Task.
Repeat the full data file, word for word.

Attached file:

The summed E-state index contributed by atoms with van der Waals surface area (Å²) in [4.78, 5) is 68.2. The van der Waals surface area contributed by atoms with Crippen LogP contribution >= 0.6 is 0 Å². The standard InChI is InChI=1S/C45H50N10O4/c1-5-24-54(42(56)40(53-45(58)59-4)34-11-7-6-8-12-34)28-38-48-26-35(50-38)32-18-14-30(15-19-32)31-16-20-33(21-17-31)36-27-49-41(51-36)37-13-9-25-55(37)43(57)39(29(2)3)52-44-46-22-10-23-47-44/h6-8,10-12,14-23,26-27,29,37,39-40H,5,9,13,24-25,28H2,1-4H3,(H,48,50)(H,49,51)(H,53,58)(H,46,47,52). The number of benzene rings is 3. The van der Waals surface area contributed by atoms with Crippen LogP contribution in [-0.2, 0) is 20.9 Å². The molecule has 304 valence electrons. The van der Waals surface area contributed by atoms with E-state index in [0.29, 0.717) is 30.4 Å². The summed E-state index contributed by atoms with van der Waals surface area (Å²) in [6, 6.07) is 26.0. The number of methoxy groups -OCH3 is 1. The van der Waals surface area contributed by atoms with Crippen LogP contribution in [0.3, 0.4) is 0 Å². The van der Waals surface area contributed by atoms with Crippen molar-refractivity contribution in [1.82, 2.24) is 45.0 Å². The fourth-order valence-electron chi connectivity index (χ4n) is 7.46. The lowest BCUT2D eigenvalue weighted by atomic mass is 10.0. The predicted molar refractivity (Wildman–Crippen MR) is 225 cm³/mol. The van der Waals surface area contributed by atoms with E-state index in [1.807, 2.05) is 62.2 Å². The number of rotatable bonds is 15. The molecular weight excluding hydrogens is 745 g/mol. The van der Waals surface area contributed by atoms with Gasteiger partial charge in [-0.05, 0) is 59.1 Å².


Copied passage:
The summed E-state index contributed by atoms with van der Waals surface area (Å²) in [4.78, 5) is 68.2. The van der Waals surface area contributed by atoms with Crippen LogP contribution >= 0.6 is 0 Å². The standard InChI is InChI=1S/C45H50N10O4/c1-5-24-54(42(56)40(53-45(58)59-4)34-11-7-6-8-12-34)28-38-48-26-35(50-38)32-18-14-30(15-19-32)31-16-20-33(21-17-31)36-27-49-41(51-36)37-13-9-25-55(37)43(57)39(29(2)3)52-44-46-22-10-23-47-44/h6-8,10-12,14-23,26-27,29,37,39-40H,5,9,13,24-25,28H2,1-4H3,(H,48,50)(H,49,51)(H,53,58)(H,46,47,52). The number of benzene rings is 3. The van der Waals surface area contributed by atoms with Crippen LogP contribution in [-0.2, 0) is 20.9 Å². The molecule has 304 valence electrons. The van der Waals surface area contributed by atoms with E-state index in [0.29, 0.717) is 30.4 Å². The summed E-state index contributed by atoms with van der Waals surface area (Å²) in [6, 6.07) is 26.0. The number of methoxy groups -OCH3 is 1. The van der Waals surface area contributed by atoms with Crippen LogP contribution in [0.3, 0.4) is 0 Å². The van der Waals surface area contributed by atoms with Crippen molar-refractivity contribution in [1.82, 2.24) is 45.0 Å². The fourth-order valence-electron chi connectivity index (χ4n) is 7.46. The lowest BCUT2D eigenvalue weighted by atomic mass is 10.0. The predicted molar refractivity (Wildman–Crippen MR) is 225 cm³/mol. The van der Waals surface area contributed by atoms with E-state index in [1.807, 2.05) is 62.2 Å². The number of rotatable bonds is 15. The molecular weight excluding hydrogens is 745 g/mol. The van der Waals surface area contributed by atoms with Gasteiger partial charge in [-0.05, 0) is 59.1 Å².